The Key to the Kingdom 5-6

The Plot
The day of the summer solstice has arrived, and Asta now knows what’s going on. In fact, several people now know what’s going on — unfortunately, they’re all spread out over the kingdom, which makes it very difficult to warn those at more distant locales. Will the “dragon tamers” of old have their revenge, or will someone manage to thwart their plans?

My Thoughts
It’s pretty much impossible to discuss the events of the final two volumes of the series without massive spoilers, so if you’re reading, consider yourself warned.

Volume 5 picks up where volume four ended — the day of the summer solstice, which is to be the day of reckoning for many people. The five candidates for ruler are about as distant from one another as possible — through various means, the dragon men Ceianus and Gaius appear to have been directing each of the candidates to the location of a different “invisible tower” with the promise that there they’ll find the Key to the Kingdom they’ve been seeking.

Asta has already learned that the mysterious “Key” is a fiction created years ago by Sith Master King of the Dragon Tamers Klavis Draconia and his apprentice Darth Dahres. Five underground towers were created, and at the bottom a pool awaits the arrival of a human sacrifice with royal blood. He and Asloan (separately) now learn once all five towers have their proper keys, Draconia expects to acquire ultimate power and domination over the world.

In the meantime, a number of events have been set in motion. Some by Draconia, some by the dragons, and some by other players in the land. Letty and Asloan both escape their towers without becoming keys, foiling the completion of Draconia’s number one plot. Badd, mortally injured in a fight with Draconia, finds himself called to fulfill the promise he made to Gaius earlier on and surrenders his body to the dragons. And Asta, finding himself on the spot when the troops of neighboring Certes decide to take advantage of the chaos in Landor and attempt an invasion, must find it in himself to protect his land and his people.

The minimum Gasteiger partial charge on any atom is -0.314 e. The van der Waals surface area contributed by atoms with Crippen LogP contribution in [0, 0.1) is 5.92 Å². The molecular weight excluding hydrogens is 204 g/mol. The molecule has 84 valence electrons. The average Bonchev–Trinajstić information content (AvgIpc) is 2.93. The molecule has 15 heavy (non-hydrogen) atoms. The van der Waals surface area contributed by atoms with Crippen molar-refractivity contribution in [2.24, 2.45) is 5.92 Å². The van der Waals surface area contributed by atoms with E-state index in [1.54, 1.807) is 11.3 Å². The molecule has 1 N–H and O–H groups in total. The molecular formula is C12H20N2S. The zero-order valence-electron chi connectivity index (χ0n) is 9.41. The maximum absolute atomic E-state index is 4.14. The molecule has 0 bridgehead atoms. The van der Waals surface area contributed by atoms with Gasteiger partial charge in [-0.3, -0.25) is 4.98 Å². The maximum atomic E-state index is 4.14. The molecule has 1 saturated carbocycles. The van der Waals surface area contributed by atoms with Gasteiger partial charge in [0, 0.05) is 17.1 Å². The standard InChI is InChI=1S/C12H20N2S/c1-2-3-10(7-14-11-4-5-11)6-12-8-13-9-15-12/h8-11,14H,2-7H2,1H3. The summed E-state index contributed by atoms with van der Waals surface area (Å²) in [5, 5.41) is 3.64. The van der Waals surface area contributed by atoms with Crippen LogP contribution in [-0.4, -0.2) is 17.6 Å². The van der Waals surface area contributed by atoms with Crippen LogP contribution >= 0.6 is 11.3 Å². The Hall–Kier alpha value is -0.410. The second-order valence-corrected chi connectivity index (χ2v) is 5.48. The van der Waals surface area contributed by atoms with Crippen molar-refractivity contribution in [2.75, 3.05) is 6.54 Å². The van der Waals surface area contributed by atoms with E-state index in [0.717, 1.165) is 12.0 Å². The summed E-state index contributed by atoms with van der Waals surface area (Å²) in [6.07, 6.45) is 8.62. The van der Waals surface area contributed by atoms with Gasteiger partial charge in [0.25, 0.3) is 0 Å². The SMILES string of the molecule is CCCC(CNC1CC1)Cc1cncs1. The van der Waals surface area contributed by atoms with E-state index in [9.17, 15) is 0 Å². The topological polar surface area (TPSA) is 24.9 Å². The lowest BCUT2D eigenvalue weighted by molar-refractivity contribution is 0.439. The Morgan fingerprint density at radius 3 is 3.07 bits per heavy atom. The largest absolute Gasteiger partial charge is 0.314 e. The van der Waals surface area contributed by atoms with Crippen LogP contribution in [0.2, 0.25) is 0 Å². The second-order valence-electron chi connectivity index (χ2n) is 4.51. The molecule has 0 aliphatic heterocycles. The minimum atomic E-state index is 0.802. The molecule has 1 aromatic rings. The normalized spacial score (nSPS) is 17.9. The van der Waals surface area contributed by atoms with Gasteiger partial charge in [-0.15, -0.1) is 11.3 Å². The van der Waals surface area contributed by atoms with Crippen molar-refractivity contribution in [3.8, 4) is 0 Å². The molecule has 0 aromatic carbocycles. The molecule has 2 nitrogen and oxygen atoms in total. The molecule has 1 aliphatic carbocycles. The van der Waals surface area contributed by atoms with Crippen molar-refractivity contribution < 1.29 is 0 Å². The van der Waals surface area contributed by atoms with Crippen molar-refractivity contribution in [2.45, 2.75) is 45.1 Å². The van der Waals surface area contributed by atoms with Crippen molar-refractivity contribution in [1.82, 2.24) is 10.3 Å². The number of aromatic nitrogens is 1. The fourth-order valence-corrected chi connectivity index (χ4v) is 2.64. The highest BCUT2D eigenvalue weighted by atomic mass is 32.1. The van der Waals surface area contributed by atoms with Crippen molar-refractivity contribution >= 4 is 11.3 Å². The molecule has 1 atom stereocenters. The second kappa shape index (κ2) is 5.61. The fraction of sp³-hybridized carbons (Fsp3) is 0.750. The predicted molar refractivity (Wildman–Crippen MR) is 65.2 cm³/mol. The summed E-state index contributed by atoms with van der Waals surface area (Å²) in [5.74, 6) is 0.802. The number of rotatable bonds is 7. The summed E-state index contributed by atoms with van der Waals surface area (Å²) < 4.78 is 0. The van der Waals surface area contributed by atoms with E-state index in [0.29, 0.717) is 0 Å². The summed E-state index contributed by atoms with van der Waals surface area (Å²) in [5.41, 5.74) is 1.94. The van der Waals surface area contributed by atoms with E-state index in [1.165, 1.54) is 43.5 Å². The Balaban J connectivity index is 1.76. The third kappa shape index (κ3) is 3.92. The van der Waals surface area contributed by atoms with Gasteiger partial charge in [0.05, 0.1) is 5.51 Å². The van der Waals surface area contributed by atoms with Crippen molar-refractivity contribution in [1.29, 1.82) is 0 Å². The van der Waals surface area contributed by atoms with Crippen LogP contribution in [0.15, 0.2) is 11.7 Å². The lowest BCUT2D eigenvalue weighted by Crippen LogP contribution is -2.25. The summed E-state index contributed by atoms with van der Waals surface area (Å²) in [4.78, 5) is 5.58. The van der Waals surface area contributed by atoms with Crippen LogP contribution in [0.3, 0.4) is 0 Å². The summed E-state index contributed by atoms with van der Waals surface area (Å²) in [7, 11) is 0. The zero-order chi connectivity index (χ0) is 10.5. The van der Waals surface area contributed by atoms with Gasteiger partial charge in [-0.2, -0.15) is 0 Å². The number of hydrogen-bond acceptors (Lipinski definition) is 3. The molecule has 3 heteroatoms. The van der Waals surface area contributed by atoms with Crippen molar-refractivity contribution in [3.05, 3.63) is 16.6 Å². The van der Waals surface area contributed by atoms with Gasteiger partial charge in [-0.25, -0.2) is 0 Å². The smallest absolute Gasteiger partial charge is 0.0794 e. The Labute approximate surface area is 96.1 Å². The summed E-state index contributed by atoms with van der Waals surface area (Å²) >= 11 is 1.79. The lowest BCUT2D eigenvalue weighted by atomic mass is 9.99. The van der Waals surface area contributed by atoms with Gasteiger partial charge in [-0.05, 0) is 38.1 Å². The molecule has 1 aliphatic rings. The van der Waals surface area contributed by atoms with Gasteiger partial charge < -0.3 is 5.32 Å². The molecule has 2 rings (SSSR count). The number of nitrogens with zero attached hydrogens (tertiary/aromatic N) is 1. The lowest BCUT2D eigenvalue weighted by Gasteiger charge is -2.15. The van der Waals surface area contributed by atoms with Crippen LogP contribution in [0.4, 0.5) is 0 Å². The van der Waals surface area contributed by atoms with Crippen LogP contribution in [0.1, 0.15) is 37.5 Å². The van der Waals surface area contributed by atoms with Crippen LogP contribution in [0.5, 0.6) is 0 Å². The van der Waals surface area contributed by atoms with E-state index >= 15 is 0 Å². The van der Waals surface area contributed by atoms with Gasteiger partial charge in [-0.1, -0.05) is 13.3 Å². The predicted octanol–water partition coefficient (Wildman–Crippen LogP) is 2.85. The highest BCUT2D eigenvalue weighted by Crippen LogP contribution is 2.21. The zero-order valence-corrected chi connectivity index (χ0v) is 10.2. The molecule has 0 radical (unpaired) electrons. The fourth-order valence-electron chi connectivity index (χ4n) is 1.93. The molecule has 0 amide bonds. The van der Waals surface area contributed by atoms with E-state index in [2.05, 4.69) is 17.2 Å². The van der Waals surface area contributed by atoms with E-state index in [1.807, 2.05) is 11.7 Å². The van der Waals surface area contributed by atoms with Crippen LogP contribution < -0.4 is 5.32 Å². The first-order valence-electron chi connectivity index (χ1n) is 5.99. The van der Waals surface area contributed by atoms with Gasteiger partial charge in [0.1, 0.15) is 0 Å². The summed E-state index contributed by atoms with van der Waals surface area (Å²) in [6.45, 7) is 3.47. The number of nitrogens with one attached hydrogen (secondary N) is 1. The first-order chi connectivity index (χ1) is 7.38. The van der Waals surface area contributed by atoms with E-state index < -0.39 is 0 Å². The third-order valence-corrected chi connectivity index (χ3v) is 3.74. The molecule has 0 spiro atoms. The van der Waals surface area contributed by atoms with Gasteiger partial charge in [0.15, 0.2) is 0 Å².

Since this book really is ultimately about Asta’s growth from a scared and confused little kid into a young man who will be able to take the throne and rule in a reasonable fashion, it’s not surprising that the majority of our time in the last two volumes is spent dealing with his development. We get a little bit of growth from Letty (and none from Asloan, who already started out perfect) but the focus is Astarion and that’s really as it should be.

The ultimate end, which I won’t spoil, is bittersweet, but fitting. My biggest gripe is that the wrap up was unsatisfactory to me — if you’re going to start by giving a timeline of events following these climactic battles, then you darn well ought to include some information about the rest of our named characters. Just concluding the main story isn’t enough when you have all these extra threads hanging out! But I can say the main story did have a solid end that felt like a conclusion rather than just trailing off as some other manga have done.

In Short
I can see that the author completed the story that she wanted to tell — the story of the relationship between Badd and Asta, and the development of Asta into a young man who has confidence in himself and his leadership abilities. She was successful in this, and it was very well done. But I was still a little disappointed that we didn’t get a fuller sketch of Asta’s life and the lives of the other main characters at the end. It was too quickly skimmed over. All the same, the series was definitely better than average.

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